Nearly 1,500 runners and another 1,000 spectators are expected at the inaugural marathon, which will also include a 5K, 10K, half marathon and one mile fun run.
In a second new race this spring, Andrew Esparza, an Irving police officer who died in the line of duty, will be remembered in May at the Andrew Esparza Memorial 5K. The annual 5K and one mile fun run will take place on May 11 at 2223 Kinwest Parkway.
Esparza was killed in 2007 after his patrol car hydroplaned and crashed during a rain storm while he responded to assist another officer at an accident scene. He was taken to Parkland Memorial Hospital in Dallas where he later died.
Proceeds from the run will benefit college scholarships for Irving Police Officers’ children and for Burleson High School students.
Last Updated on Monday, 01 April 2013 09:20
Written by Contributor
The Dallas Arboretum is planting a seed and asking North Texas youth to spread the message of National Public Gardens Day. Together with Rain Bird®, a manufacturer and provider of irrigation products and services, and the American Public Gardens Association (APGA), the Arboretum is sponsoring an essay contest for local 1st-8th graders aimed at exploring the various ways public gardens impact the community.
National Public Gardens Day is scheduled for May 10, and focuses on the importance of building sustainable environments through improved plant management and water conservation. The essay prompt, "Why is a Public Garden, like the Dallas Arboretum, Important for Dallas," will target three groups: 1st – 3rd graders, 4th – 6th graders and 7th – 8th graders.
One winner from each group will be chosen. The winning students will receive 20 passes to the Dallas Arboretum for their family and friends; a sprinkler system dedicated to their school from Rain Bird, for use in their own school garden, or a mutually agreeable public garden of their choosing; and recognition during an award ceremony at the Dallas Arboretum on May 10.
"Our mission has always been to build and maintain a public garden and arboretum which promotes the art, enjoyment and knowledge of horticulture, while providing opportunities for education and research," said Mary Brinegar, President and CEO of the Dallas Arboretum. "We are pleased to be among botanical gardens nationwide celebrating a commitment to education, research and environmental stewardship vital to people's appreciation and understanding of the irreplaceable value of plants."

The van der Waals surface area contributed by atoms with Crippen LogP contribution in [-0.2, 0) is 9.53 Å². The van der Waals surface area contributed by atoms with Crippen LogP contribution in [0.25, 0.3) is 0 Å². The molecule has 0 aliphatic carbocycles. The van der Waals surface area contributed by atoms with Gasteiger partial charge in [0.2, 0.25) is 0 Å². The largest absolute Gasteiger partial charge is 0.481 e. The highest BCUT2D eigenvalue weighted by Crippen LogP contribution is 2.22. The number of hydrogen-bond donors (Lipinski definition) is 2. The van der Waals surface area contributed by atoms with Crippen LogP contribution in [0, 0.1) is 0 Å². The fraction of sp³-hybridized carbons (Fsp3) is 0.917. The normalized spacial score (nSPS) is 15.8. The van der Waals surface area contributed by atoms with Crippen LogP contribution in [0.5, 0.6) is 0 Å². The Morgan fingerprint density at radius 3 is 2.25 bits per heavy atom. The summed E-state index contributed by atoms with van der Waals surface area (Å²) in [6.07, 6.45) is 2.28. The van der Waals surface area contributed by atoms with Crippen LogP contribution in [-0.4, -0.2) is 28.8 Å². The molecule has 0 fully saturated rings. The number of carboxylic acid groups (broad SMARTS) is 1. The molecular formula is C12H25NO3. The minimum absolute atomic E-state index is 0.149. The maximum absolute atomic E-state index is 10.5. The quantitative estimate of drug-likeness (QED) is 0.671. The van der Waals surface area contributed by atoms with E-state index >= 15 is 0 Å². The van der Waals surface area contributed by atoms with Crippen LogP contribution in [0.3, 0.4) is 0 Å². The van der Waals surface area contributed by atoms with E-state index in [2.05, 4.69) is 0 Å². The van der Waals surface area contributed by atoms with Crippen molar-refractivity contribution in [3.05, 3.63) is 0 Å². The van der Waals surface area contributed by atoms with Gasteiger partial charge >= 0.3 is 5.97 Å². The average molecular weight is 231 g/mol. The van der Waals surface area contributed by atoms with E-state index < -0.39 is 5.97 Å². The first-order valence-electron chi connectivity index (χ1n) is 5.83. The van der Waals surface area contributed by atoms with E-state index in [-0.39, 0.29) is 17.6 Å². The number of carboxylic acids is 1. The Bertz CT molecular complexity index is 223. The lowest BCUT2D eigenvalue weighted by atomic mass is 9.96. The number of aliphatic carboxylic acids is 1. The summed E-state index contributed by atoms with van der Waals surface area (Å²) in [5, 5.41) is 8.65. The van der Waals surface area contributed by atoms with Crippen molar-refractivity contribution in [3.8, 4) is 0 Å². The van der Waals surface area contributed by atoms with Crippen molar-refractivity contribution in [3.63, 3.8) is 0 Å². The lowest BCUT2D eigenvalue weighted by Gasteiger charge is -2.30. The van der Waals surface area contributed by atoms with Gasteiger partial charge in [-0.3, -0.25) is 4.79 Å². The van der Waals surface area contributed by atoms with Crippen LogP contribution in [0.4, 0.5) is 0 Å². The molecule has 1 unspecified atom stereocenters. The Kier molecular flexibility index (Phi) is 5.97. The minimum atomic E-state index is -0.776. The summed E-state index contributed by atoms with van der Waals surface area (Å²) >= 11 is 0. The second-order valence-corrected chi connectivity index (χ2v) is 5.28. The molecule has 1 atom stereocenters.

"National Public Gardens Day will showcase the achievements and expertise provided by public gardens," said Casey Sclar, Executive Director of the APGA. "Public gardens play an increasingly important role in educating present and future generations while providing a low-cost, entertaining, and beautiful community." he added.
To submit an essay, students should visit http://www.dallasarboretum.org/essaycontest and fill out the attached form. The 1st – 3rd graders are being asked to submit an essay of 50 words with a drawing, while 4th – 6th graders may submit a 100-word essay, and 7th-8th graders can submit a 250-word essay. Illustrations may also be included. Essays must be submitted online or by mail by 5 p.m. April 30.
Source: The Dallas Arboretum
Last Updated on Monday, 01 April 2013 09:19
Written by Staff
Community Fest returned to its traditional stomping ground, Senter Park Recreation Center, as cold, wet weather prevented an outdoor event on March 23. For the first time, the event had been scheduled to take place in Heritage Park and along Main Street in downtown Irving. Despite the last minute change, a number of people attended the annual event to meet local businesses, learn about City departments and enjoy children's activities.
Last Updated on Monday, 01 April 2013 09:35